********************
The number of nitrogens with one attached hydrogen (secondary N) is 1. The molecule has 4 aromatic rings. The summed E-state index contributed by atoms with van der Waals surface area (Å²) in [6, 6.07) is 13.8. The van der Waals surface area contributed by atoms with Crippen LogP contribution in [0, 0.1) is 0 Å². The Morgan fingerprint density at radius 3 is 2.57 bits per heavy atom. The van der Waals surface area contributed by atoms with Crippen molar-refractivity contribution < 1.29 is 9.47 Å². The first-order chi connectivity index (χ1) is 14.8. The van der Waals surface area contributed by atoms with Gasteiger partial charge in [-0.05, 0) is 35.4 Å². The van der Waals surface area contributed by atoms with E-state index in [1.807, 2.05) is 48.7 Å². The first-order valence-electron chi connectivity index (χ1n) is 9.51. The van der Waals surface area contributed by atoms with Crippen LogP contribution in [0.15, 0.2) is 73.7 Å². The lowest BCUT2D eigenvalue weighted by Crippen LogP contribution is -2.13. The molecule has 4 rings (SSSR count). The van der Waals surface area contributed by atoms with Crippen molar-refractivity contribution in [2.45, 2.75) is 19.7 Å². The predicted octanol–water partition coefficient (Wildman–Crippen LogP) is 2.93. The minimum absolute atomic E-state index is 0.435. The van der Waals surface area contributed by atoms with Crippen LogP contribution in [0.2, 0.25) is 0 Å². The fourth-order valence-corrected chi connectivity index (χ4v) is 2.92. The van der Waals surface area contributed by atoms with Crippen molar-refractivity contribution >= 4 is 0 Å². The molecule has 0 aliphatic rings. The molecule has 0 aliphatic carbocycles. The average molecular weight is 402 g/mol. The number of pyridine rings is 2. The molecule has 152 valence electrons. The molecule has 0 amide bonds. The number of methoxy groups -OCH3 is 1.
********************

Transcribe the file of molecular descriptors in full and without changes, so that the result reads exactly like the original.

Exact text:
The number of nitrogens with one attached hydrogen (secondary N) is 1. The molecule has 4 aromatic rings. The summed E-state index contributed by atoms with van der Waals surface area (Å²) in [6, 6.07) is 13.8. The van der Waals surface area contributed by atoms with Crippen LogP contribution in [0, 0.1) is 0 Å². The Morgan fingerprint density at radius 3 is 2.57 bits per heavy atom. The van der Waals surface area contributed by atoms with Crippen molar-refractivity contribution < 1.29 is 9.47 Å². The first-order chi connectivity index (χ1) is 14.8. The van der Waals surface area contributed by atoms with Gasteiger partial charge in [-0.05, 0) is 35.4 Å². The van der Waals surface area contributed by atoms with E-state index in [1.807, 2.05) is 48.7 Å². The first-order valence-electron chi connectivity index (χ1n) is 9.51. The van der Waals surface area contributed by atoms with Crippen LogP contribution in [0.15, 0.2) is 73.7 Å². The lowest BCUT2D eigenvalue weighted by Crippen LogP contribution is -2.13. The molecule has 4 rings (SSSR count). The van der Waals surface area contributed by atoms with Crippen molar-refractivity contribution in [2.45, 2.75) is 19.7 Å². The predicted octanol–water partition coefficient (Wildman–Crippen LogP) is 2.93. The minimum absolute atomic E-state index is 0.435. The van der Waals surface area contributed by atoms with Crippen LogP contribution in [0.2, 0.25) is 0 Å². The fourth-order valence-corrected chi connectivity index (χ4v) is 2.92. The van der Waals surface area contributed by atoms with Crippen molar-refractivity contribution >= 4 is 0 Å². The molecule has 0 aliphatic rings. The molecule has 0 aliphatic carbocycles. The average molecular weight is 402 g/mol. The number of pyridine rings is 2. The molecule has 152 valence electrons. The molecule has 0 amide bonds. The number of methoxy groups -OCH3 is 1.